Not mentioned in the headline: the study was performed in mice. Mice were injected with breast cancer cells, developed tumors, and then underwent a surgical procedure to implant a small sponge, I presume similar to the surgical gauze that is used in the operating room. Note – the mice did not have traditional breast cancer surgery. The study found that the mice that underwent the surgical procedure had a higher rate of developing metastatic breast cancer – spread to other organs of the body. They also found that when mice received anti-inflammatory agents (meloxicam – brand name Mobic – was used in the study), they had a lower rate of developing metastatic disease.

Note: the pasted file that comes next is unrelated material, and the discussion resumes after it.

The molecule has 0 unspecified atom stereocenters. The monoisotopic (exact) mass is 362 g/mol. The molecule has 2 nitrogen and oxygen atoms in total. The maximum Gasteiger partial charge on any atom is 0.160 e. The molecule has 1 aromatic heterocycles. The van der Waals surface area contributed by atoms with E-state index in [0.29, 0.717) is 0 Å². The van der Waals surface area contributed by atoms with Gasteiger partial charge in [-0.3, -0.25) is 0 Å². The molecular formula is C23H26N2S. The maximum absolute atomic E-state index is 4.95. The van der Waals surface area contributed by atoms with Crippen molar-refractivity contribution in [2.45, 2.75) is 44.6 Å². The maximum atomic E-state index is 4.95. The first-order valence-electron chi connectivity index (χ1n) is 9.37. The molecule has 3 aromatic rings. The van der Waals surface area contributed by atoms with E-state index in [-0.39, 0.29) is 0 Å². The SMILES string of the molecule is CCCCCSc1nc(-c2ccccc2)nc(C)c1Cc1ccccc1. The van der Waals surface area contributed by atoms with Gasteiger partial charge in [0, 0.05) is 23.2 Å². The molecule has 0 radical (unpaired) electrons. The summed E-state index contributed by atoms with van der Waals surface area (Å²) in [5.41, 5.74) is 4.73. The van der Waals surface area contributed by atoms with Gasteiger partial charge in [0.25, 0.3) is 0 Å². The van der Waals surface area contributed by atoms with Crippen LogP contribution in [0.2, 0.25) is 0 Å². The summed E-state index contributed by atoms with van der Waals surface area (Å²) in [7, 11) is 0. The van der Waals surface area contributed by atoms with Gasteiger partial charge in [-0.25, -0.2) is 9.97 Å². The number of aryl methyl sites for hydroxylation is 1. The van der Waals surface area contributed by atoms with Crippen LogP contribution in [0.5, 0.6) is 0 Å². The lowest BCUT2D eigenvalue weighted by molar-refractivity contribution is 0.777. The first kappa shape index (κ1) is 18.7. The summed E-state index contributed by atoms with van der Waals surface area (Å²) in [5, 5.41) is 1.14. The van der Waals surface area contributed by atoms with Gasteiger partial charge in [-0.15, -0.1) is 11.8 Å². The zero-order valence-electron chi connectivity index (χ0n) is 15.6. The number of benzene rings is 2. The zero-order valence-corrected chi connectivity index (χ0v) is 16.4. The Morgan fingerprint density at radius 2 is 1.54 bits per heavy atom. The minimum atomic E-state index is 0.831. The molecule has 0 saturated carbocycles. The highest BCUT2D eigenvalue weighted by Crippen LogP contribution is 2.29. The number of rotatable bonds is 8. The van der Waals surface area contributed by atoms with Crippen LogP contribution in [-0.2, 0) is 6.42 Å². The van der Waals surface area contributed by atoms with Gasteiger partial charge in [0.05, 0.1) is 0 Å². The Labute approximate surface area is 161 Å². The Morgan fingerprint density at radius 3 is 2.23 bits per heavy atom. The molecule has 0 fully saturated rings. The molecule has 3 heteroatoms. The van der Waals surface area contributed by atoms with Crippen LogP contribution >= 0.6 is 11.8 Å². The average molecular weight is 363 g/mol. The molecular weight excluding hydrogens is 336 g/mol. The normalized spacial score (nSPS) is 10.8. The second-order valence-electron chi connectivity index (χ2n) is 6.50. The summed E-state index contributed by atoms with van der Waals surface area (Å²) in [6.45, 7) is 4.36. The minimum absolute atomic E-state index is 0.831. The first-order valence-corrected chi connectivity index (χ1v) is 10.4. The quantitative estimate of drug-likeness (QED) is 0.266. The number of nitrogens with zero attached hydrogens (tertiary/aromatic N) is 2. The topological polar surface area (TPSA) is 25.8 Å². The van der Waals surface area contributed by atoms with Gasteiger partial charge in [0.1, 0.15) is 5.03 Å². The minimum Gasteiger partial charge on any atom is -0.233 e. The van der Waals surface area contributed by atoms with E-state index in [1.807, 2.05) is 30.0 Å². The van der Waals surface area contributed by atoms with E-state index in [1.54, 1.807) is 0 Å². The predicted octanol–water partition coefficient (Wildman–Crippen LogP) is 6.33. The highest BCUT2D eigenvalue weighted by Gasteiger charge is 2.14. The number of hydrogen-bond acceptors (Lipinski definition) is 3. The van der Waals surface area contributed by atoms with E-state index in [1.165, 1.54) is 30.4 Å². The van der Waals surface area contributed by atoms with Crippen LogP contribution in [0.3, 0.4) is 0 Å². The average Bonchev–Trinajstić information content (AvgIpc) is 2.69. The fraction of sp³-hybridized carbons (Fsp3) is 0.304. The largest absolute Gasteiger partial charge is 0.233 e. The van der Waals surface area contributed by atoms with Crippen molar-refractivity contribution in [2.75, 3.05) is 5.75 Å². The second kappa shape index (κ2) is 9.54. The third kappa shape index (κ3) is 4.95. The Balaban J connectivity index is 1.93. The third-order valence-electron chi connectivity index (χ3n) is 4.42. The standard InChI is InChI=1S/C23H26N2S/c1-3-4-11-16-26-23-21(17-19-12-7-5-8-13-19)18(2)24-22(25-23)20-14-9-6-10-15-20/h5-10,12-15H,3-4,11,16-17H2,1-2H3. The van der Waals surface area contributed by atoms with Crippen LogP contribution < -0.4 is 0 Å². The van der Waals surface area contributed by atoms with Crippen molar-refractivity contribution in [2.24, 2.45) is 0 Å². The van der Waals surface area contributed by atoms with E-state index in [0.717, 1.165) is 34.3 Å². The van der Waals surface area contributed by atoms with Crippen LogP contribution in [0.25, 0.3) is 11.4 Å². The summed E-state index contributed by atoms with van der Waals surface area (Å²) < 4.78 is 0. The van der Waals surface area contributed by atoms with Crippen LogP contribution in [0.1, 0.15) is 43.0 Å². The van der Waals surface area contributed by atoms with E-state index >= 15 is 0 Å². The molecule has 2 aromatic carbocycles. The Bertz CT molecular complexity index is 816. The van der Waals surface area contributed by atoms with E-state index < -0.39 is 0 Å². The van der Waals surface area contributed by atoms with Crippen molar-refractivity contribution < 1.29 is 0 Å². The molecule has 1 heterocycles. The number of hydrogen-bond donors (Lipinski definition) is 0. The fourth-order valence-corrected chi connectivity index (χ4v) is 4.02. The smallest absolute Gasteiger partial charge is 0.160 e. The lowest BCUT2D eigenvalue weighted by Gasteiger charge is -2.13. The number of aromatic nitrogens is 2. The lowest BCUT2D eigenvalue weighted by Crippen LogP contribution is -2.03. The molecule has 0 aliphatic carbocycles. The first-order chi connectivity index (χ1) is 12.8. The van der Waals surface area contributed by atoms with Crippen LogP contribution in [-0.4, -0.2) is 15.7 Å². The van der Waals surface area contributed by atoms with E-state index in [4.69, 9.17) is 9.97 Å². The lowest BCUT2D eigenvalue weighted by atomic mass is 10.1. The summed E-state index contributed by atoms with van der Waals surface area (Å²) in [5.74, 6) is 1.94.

It is well known that surgery can cause an inflammatory response and alteration in immune system function.. It is not entirely clear what that means for the average patient undergoing breast cancer surgery, and we certainly do not see metastatic disease develop in the majority of patients treated with surgery. If inadvertently left behind in a surgical wound (a very rare event), surgical gauze causes significant swelling, pain, inflammation and often infection – not at all similar to the healing process from lumpectomy or mastectomy. We cannot make assumptions from this mouse study if the use of anti-inflammatory agents after surgery would be helpful in human patients.